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[Guide] Windows XP - Fresh Dev Computer setup.

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By Blue6IX, Senior Member on 4th January 2012, 06:32 AM
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Contents:

Post 1 - Pre(r)amble
Post 2 - Setting up the Windows XP environment
Post 3 - Time to make some backups
Post 4 - Install Android SDK on WinXP
Post 5 - Getting started: Using the SDK
Post 6 - Other programs to consider
Post 7 - doubleshot Specifics.


Pre-(R)amble

This is the time of year where people just decide to buy a new computer, for those computers that are 5-10 years old. Instead of letting that old box go to waste, just reformat and install a fresh copy of Windows XP on it and have a fantastic dev box. Most people just throw out their 'old' computer if it's that old, and with a new computer being cheap this time of year someone you know might be doing this.

Don't let it hit a landfill when it could be put to work as a machine you can do anything you want to in learning how to develop for Android... all without impacting your current expectations of use in your current computing environment.

Windows XP being about a decade old now, you probably have one or more copies of it laying around, but this guide is a Windows XP Home version. Obviously being the most basic version, any other version of Windows XP will work as well or better.

If you just want to re-install your Windows XP computer fresh what follows is one method.

This is a long read, but it's recommended to read through it before following along. If you don't have the time to read through it, you certainly don't have time to do it.

Not all of the mentioned software is freeware. Please check licensing requirements of all software before using.

Also, this guide is not quite finished, but there is enough here to get started with - i'll get the rest in when I get time.
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4th January 2012, 06:32 AM |#2  
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Setting up the Windows XP environment
Post 1 - Pre(r)amble
Post 2 - Setting up the Windows XP environment
Post 3 - Time to make some backups
Post 4 - Install Android SDK on WinXP
Post 5 - Getting started: Using the SDK
Post 6 - Other programs to consider
Post 7 - doubleshot Specifics.

So, just got ahold of a cast-off desktop recently, you know, one that was new sometime in the last decade ... owner upgraded and had no use for it. It's a 32-bit system and doesn't have crazy specs... and that's just fine for what we will be doing with it.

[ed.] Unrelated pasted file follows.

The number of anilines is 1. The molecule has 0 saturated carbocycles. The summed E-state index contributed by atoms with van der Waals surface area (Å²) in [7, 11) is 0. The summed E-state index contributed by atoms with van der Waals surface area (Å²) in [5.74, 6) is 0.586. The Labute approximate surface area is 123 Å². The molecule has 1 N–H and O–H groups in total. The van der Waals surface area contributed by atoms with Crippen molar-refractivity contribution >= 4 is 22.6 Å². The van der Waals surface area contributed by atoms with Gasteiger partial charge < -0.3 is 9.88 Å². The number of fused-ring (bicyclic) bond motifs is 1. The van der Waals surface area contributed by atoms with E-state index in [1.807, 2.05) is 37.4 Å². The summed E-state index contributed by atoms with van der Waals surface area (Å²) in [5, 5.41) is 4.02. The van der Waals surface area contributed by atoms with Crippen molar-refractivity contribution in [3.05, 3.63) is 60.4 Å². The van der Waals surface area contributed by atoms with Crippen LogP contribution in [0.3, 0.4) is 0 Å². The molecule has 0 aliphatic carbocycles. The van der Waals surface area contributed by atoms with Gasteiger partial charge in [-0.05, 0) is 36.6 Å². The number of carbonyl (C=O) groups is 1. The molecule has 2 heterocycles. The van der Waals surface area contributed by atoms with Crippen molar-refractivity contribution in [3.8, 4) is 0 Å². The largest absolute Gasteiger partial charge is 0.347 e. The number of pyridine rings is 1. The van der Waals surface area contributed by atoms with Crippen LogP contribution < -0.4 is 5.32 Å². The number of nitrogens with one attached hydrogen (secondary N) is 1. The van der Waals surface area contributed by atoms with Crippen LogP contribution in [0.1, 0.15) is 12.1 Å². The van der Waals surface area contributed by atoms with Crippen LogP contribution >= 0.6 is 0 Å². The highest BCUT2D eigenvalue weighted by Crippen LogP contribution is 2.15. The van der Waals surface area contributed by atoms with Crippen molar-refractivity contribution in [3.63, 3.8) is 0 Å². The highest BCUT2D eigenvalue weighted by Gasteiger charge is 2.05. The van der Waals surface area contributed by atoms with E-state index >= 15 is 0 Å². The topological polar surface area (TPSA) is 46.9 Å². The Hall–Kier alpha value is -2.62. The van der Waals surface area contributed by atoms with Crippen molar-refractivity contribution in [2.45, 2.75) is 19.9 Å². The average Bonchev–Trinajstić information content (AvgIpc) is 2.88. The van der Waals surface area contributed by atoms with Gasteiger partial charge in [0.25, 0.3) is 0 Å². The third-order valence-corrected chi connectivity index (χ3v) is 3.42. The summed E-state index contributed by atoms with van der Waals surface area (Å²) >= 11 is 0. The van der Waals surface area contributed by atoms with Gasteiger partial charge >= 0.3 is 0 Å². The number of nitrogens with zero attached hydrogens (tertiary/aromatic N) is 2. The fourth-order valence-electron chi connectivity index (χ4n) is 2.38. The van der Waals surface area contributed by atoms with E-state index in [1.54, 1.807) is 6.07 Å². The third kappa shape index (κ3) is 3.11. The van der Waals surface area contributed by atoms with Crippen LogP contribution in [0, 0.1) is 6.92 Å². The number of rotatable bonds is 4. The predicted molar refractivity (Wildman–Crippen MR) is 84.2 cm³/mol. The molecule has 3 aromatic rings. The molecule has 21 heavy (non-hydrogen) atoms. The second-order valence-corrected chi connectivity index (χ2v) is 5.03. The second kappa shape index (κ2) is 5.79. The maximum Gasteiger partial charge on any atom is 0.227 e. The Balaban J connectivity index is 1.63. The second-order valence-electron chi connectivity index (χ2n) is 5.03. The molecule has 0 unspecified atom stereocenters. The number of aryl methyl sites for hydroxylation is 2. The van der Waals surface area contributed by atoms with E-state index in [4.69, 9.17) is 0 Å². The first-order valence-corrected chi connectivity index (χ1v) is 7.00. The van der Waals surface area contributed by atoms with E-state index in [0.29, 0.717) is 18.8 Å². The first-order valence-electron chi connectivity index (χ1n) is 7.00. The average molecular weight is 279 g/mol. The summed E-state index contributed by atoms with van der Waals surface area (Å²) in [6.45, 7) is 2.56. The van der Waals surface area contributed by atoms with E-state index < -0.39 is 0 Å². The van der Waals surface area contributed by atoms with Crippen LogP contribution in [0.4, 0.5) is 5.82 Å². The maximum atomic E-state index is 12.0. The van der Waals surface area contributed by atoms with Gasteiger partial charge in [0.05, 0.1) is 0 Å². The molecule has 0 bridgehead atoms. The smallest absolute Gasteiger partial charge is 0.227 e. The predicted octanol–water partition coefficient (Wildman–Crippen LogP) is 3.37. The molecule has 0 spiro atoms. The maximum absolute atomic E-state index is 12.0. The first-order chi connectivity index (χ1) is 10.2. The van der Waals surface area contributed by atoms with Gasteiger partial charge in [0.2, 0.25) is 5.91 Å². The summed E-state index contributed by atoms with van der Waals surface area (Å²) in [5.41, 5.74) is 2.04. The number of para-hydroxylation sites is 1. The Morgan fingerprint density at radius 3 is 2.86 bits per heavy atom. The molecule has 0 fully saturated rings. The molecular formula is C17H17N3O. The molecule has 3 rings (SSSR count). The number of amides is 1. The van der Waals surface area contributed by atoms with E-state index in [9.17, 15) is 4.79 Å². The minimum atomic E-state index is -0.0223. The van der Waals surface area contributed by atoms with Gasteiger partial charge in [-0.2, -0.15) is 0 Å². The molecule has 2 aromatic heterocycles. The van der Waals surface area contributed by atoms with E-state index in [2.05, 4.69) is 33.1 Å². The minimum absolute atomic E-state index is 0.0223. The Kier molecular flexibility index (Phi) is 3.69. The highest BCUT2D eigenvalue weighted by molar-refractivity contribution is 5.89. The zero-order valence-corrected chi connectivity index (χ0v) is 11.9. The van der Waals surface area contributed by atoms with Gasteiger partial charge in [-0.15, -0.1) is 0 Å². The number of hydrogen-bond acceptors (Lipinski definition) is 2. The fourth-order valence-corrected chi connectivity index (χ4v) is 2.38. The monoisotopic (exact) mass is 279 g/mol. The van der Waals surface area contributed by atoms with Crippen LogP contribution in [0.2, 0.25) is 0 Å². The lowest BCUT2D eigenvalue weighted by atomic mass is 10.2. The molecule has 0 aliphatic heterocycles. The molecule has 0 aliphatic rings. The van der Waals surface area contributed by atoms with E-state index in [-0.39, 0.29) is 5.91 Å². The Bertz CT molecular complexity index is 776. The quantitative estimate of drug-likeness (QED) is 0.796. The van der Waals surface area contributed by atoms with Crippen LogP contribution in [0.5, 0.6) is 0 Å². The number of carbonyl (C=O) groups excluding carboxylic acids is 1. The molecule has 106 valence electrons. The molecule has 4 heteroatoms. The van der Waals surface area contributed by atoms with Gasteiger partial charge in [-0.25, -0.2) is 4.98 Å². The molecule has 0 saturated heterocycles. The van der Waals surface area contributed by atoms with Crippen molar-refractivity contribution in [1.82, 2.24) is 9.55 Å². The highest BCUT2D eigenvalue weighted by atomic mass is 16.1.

Compaq Presario SR1750NX
Amd Athlon 3500+ 2.2 GHz processor
512 MB of RAM.

A lot of this stuff is pretty lightweight if you approach it the right way - both for you and the machine.

It's really easy to bog down your system if you install things in a less efficient manner. Chances are you didn't even know it was done out of order since a lot of us are self taught simply because we're curious.

This stuff is all a lot of fun, but you only learn what you come across. There may very well be gaps in knowledge that you don't even realize you have - it's a problem I run into all the time. This document hopes to fill those gaps in setting up a Windows XP system to work on, because we all just want to have fun with this.

Who wants to spend time cleaning up after a bad install that would've been fine if the order of something was just different? So here is a pretty detailed step by step on how I built a Windows XP machine up from a freshly formatted hard drive.

You would be expected to know how to install Windows XP on your computer, that is not covered, but I pick up right after a fresh install. This is not the only way to set it up, and I do focus on taking your time and doing it by the book.

If you have never installed Windows XP before, you may want to become comfortable with that before doing so. Bootdisk.com may be a good place to start looking some information up - but you can scan down and pick up changes you can make or add to an existing install as well from this guide.

----

Since I just went through setting up a dev computer from scratch on Windows XP, I figured i'd lay out the steps I took for others to refer to. I've learned so much in such a short time - thanks to XDA and helpful people here. Writing these guides is helping me summarize what i've learned and lock the knowledge in, I do this anyway as part of my learning process. Having a place to share them where other people can make use of the information is fantastic, and i'm glad to be able to conribute something to a place that has helped me so much.

Here is a link to another Windows XP setup description I wrote for MicroSD card testing in the Nook Color forums that may be worth referencing: MicroSD Test Environment

Reboot = Save